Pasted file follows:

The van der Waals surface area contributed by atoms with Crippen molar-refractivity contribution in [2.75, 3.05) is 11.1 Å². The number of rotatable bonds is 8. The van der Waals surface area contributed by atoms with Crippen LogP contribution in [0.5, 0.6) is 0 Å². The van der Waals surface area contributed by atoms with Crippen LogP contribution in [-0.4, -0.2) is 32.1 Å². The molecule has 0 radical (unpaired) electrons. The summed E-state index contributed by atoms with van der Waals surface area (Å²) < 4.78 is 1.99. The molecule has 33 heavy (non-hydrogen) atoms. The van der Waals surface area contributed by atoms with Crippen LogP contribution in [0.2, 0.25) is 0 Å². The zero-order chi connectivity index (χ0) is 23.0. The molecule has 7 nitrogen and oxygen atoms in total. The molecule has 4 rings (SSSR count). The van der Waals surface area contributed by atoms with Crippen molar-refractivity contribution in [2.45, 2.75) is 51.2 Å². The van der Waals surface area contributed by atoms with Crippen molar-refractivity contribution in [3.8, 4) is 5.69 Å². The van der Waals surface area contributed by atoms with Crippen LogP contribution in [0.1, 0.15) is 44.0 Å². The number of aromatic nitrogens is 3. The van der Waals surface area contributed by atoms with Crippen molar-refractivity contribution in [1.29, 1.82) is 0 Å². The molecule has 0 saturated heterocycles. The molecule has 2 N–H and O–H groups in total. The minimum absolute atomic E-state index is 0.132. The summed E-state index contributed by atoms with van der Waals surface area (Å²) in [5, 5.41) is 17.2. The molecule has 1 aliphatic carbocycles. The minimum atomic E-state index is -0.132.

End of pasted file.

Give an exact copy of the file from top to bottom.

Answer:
The van der Waals surface area contributed by atoms with Crippen molar-refractivity contribution in [2.75, 3.05) is 11.1 Å². The number of rotatable bonds is 8. The van der Waals surface area contributed by atoms with Crippen LogP contribution in [0.5, 0.6) is 0 Å². The van der Waals surface area contributed by atoms with Crippen LogP contribution in [-0.4, -0.2) is 32.1 Å². The molecule has 0 radical (unpaired) electrons. The summed E-state index contributed by atoms with van der Waals surface area (Å²) < 4.78 is 1.99. The molecule has 33 heavy (non-hydrogen) atoms. The van der Waals surface area contributed by atoms with Crippen LogP contribution in [0.2, 0.25) is 0 Å². The zero-order chi connectivity index (χ0) is 23.0. The molecule has 7 nitrogen and oxygen atoms in total. The molecule has 4 rings (SSSR count). The van der Waals surface area contributed by atoms with Crippen molar-refractivity contribution in [2.45, 2.75) is 51.2 Å². The van der Waals surface area contributed by atoms with Crippen molar-refractivity contribution in [3.8, 4) is 5.69 Å². The van der Waals surface area contributed by atoms with Crippen LogP contribution in [0.1, 0.15) is 44.0 Å². The number of aromatic nitrogens is 3. The van der Waals surface area contributed by atoms with Crippen molar-refractivity contribution in [1.29, 1.82) is 0 Å². The molecule has 0 saturated heterocycles. The molecule has 2 N–H and O–H groups in total. The minimum absolute atomic E-state index is 0.132. The summed E-state index contributed by atoms with van der Waals surface area (Å²) in [5, 5.41) is 17.2. The molecule has 1 aliphatic carbocycles. The minimum atomic E-state index is -0.132.